If you break this ad down, it is structurally exactly the same as the Hush Puppies ad. Portfolios coming out of the ad schools are just filled with layouts like this, no doubt because they tend to do well in the shows.

Many of the same young creatives who would gag and roll their eyes at 70s-era verbal puns (“A fresh approach to frozen peas”) think Photoshopping an insurance-company logo into the shape of a down comforter is kick-ass creative.

Puns, whether visual or verbal, are what they’ve always been: a lazy man’s way out. They require no understanding of the product or the people who might use it, substituting glibness for soul.


I can think of two good cases for exception. The first is when the pun lets you say something you can’t—or shouldn’t-- say straight up. The Hush Puppies work is a good example of this. Does anybody want see the literal version of ventilated shoes at work?

The second is when you’re not allowed to say anything. The long-running British Silk Cut campaign was a brilliant solution to this problem (it may actually pre-date the Hush Puppies work, and therefore be the Mother of All Visual Pun Campaigns).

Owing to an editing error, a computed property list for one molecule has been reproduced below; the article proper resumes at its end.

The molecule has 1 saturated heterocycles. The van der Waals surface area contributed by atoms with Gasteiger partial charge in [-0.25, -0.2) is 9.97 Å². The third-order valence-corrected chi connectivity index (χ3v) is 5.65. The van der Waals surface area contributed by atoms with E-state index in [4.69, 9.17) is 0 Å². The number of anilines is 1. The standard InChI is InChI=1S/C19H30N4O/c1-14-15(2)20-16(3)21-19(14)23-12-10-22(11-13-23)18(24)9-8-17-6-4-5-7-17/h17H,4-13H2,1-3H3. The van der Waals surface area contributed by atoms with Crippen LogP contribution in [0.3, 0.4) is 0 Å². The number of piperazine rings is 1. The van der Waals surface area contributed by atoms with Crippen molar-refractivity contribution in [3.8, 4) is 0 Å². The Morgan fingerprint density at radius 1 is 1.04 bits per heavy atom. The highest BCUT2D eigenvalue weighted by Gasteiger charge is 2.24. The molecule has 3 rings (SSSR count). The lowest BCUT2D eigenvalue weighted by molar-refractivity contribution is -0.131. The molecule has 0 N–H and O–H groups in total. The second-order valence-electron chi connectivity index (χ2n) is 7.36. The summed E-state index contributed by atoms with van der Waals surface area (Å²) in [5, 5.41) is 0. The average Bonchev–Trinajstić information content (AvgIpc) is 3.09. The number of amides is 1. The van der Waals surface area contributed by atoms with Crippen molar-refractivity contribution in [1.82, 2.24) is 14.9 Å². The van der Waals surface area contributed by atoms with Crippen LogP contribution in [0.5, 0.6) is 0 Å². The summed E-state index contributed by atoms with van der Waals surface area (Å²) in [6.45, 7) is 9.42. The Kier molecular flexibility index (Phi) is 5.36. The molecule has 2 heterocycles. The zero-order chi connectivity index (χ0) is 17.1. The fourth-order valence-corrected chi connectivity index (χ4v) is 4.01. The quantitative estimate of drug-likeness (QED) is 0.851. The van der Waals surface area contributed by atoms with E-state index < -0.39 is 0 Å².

These situations aside--and there aren’t that many of them, really—thinking of how your ad can be of some value in the world usually leads to better, more original work.

Sunday, April 16, 2006

Slogans than don't suck (1)

Can we just all stop for a second and bow down to whoever wrote
“When banks compete, you win” for Lending Tree?

It is a small miracle of copywriting.

First of all, it boils down a complicated process—a reverse auction in which financial vendors review your online credit application and credit history and generate a loan offer—into five words.